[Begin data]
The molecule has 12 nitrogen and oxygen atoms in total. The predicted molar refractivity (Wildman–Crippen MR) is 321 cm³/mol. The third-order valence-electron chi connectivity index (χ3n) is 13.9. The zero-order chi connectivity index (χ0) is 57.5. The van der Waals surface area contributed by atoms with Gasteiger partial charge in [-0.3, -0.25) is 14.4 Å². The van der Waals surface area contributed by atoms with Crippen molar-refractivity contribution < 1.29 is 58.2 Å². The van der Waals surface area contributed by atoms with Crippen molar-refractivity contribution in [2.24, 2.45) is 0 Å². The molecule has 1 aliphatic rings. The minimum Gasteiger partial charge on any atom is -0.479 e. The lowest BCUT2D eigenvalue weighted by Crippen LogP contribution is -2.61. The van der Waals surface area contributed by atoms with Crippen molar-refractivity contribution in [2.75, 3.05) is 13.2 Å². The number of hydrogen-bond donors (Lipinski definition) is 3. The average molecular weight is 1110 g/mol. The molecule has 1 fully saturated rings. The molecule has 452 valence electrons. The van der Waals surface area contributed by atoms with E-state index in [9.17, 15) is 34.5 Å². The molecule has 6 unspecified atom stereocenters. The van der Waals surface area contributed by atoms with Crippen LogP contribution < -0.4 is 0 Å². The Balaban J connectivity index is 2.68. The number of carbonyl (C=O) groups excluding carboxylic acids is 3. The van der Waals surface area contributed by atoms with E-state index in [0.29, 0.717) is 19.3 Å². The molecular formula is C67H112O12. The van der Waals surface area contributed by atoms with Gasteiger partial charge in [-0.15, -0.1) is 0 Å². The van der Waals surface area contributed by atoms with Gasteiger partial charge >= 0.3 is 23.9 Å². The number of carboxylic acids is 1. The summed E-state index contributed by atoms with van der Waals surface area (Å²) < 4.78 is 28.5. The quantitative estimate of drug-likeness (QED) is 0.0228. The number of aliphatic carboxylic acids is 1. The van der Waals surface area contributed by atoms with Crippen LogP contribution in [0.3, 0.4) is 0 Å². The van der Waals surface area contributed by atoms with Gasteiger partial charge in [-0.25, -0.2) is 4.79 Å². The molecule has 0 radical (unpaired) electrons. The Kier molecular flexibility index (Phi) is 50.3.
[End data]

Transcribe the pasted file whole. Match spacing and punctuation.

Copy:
The molecule has 12 nitrogen and oxygen atoms in total. The predicted molar refractivity (Wildman–Crippen MR) is 321 cm³/mol. The third-order valence-electron chi connectivity index (χ3n) is 13.9. The zero-order chi connectivity index (χ0) is 57.5. The van der Waals surface area contributed by atoms with Gasteiger partial charge in [-0.3, -0.25) is 14.4 Å². The van der Waals surface area contributed by atoms with Crippen molar-refractivity contribution < 1.29 is 58.2 Å². The van der Waals surface area contributed by atoms with Crippen molar-refractivity contribution in [2.24, 2.45) is 0 Å². The molecule has 1 aliphatic rings. The minimum Gasteiger partial charge on any atom is -0.479 e. The lowest BCUT2D eigenvalue weighted by Crippen LogP contribution is -2.61. The van der Waals surface area contributed by atoms with Crippen molar-refractivity contribution in [2.75, 3.05) is 13.2 Å². The number of hydrogen-bond donors (Lipinski definition) is 3. The average molecular weight is 1110 g/mol. The molecule has 1 fully saturated rings. The molecule has 452 valence electrons. The van der Waals surface area contributed by atoms with E-state index in [9.17, 15) is 34.5 Å². The molecule has 6 unspecified atom stereocenters. The van der Waals surface area contributed by atoms with Crippen LogP contribution < -0.4 is 0 Å². The Balaban J connectivity index is 2.68. The number of carbonyl (C=O) groups excluding carboxylic acids is 3. The van der Waals surface area contributed by atoms with E-state index in [0.29, 0.717) is 19.3 Å². The molecular formula is C67H112O12. The van der Waals surface area contributed by atoms with Gasteiger partial charge in [-0.15, -0.1) is 0 Å². The van der Waals surface area contributed by atoms with Gasteiger partial charge >= 0.3 is 23.9 Å². The number of carboxylic acids is 1. The summed E-state index contributed by atoms with van der Waals surface area (Å²) < 4.78 is 28.5. The quantitative estimate of drug-likeness (QED) is 0.0228. The number of aliphatic carboxylic acids is 1. The van der Waals surface area contributed by atoms with Crippen LogP contribution in [0.3, 0.4) is 0 Å². The van der Waals surface area contributed by atoms with Gasteiger partial charge in [-0.25, -0.2) is 4.79 Å². The molecule has 0 radical (unpaired) electrons. The Kier molecular flexibility index (Phi) is 50.3.